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Marigolds, also known as Tagetes, are half-hardy annuals and most can be divided into two groups - French marigolds and African marigolds. Although both have showy double flowers in tones of yellow, orange, mahogany and red, with some bicolours, they’re easy to tell apart - French marigolds are compact plants, ranging from 15cm/6in to 30cm/12in. African marigolds are much bigger, growing from 30cm/12in tall to 75cm/30in with flowers up to 12.5cm/5in across. They are not to be confused with the English or pot marigold, Calendula officinalis.
Both groups are used for different purposes, as their size dictates - French marigolds are idea for hanging baskets, pots, window boxes as well as bedding at the front of the border. African marigolds are only suitable for larger containers and as bedding in the middle of beds. Both types will flower from June to October. Read more
How to grow Marigolds
Sow indoors from February-April at a temperature of 18-21°C/65-70°F, at a depth of 0.5cm/ 1/4in deep in trays of good-quality seed compost. Once at the 2-4 leaf stage, thin out and pot on into modules. Harden off and plant out from late May, after the last frosts, spacing plants 23cm/9in apart for French marigolds and 30cm/12in apart for African marigolds.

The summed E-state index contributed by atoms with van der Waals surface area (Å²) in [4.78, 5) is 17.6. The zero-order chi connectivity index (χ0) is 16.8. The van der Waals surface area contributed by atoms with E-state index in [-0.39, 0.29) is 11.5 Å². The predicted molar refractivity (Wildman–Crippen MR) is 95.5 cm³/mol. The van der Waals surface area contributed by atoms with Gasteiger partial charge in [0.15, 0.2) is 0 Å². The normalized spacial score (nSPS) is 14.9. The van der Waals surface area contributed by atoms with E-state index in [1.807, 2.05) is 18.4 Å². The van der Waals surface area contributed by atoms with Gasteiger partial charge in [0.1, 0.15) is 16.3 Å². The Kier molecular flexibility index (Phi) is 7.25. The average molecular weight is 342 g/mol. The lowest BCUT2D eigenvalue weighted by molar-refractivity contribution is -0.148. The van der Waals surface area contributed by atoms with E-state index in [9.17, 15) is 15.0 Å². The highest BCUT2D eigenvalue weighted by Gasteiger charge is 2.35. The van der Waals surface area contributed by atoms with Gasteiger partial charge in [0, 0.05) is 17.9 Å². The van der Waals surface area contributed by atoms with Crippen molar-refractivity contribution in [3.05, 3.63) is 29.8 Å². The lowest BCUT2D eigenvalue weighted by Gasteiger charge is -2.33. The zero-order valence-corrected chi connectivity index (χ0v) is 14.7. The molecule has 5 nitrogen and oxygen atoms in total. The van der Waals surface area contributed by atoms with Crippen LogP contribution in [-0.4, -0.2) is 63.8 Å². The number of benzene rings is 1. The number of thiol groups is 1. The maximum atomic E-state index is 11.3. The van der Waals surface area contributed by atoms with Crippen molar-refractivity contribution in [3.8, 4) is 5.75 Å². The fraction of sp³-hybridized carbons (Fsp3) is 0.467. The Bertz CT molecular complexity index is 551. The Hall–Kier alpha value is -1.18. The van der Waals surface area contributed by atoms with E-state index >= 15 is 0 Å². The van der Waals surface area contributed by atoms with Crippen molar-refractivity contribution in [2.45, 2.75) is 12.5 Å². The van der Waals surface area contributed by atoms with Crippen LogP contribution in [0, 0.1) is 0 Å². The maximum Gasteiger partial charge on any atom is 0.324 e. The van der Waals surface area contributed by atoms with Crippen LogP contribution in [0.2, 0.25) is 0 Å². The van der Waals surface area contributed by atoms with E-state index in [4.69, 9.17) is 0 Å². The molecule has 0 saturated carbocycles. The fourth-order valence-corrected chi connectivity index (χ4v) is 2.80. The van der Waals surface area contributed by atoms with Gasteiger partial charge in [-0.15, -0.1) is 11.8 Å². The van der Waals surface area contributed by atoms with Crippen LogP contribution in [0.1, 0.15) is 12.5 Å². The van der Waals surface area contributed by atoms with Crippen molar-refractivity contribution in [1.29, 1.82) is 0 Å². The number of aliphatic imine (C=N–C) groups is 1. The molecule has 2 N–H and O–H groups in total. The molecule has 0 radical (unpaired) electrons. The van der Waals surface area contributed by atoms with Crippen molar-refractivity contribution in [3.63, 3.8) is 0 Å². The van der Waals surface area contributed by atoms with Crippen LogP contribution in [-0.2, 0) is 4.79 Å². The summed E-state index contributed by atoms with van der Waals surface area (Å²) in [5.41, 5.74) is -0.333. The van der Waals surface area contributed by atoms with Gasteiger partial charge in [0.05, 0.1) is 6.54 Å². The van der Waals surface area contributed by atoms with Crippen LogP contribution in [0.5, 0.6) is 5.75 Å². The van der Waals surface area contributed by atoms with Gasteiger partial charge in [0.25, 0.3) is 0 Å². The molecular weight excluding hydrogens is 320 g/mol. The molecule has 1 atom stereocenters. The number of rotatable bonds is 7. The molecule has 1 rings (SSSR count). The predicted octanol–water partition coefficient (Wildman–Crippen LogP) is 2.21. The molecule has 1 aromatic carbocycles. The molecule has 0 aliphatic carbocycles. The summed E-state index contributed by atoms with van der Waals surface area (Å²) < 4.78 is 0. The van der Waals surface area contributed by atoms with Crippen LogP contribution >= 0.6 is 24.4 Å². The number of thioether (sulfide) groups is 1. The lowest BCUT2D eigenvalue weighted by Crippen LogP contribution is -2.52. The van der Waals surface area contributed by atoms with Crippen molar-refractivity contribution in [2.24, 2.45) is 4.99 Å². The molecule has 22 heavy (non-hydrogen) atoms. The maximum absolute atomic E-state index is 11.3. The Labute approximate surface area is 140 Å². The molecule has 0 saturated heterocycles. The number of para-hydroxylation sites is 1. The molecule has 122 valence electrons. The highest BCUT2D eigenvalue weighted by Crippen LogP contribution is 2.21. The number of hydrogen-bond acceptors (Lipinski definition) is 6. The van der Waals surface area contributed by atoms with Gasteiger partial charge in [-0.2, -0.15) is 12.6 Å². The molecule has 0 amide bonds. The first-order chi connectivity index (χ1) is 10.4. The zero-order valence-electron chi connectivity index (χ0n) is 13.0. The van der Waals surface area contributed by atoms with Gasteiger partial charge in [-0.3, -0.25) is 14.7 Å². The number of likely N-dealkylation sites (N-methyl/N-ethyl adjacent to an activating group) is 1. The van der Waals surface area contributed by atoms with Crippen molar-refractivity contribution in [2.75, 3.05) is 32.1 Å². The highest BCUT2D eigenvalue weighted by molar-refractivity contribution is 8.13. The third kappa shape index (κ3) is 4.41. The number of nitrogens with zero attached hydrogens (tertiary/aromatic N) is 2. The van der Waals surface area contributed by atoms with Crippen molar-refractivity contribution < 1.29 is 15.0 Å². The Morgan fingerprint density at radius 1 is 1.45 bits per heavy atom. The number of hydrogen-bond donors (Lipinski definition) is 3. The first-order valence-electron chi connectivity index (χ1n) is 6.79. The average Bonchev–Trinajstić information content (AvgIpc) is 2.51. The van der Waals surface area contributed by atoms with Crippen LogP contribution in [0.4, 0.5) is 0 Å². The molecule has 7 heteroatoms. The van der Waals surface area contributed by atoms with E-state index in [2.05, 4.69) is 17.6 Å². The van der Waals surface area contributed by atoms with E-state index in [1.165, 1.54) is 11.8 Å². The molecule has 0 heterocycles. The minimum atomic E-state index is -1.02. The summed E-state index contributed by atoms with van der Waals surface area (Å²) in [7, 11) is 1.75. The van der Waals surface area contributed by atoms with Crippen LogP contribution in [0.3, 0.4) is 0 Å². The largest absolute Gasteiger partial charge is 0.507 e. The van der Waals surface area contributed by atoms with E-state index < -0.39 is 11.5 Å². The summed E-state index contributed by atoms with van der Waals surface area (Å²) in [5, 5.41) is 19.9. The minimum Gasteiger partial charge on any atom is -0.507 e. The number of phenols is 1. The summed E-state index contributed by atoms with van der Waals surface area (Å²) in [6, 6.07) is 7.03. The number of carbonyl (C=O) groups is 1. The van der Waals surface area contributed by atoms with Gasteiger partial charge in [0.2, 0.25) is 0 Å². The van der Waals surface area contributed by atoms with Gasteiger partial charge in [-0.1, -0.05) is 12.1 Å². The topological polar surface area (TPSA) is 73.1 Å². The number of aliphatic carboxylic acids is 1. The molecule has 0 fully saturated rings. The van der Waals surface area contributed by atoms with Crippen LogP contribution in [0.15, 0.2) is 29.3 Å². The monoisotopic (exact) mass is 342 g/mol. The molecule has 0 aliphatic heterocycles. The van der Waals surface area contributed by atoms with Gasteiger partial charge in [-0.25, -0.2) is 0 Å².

Seeds can also be sown outdoors from April-May, thin out as necessary to final planting distances.
Marigolds like moderately fertile, well-drained soil in full sun. Keep plants moist to avoid attacks of powdery mildew. Encourage more flowers by deadheading regularly. In exposed windy locations taller African marigolds with heavy flower heads may need to be staked with short bamboo canes. Place canes around the plants while they are still young with a network of twine woven across them so they can grow through without the supports looking too obtrusive.
Did You Know?
French marigolds, with their pungent aroma, are said to deter common insect pests, including aphids and whitefly. They're often used as companion plants for tomatoes, aubergines, chillies and potatoes. Due to the antibacterial thiophenes exuded by the roots, Tagetes should not be planted near any legume crop (pea and bean family). Show less
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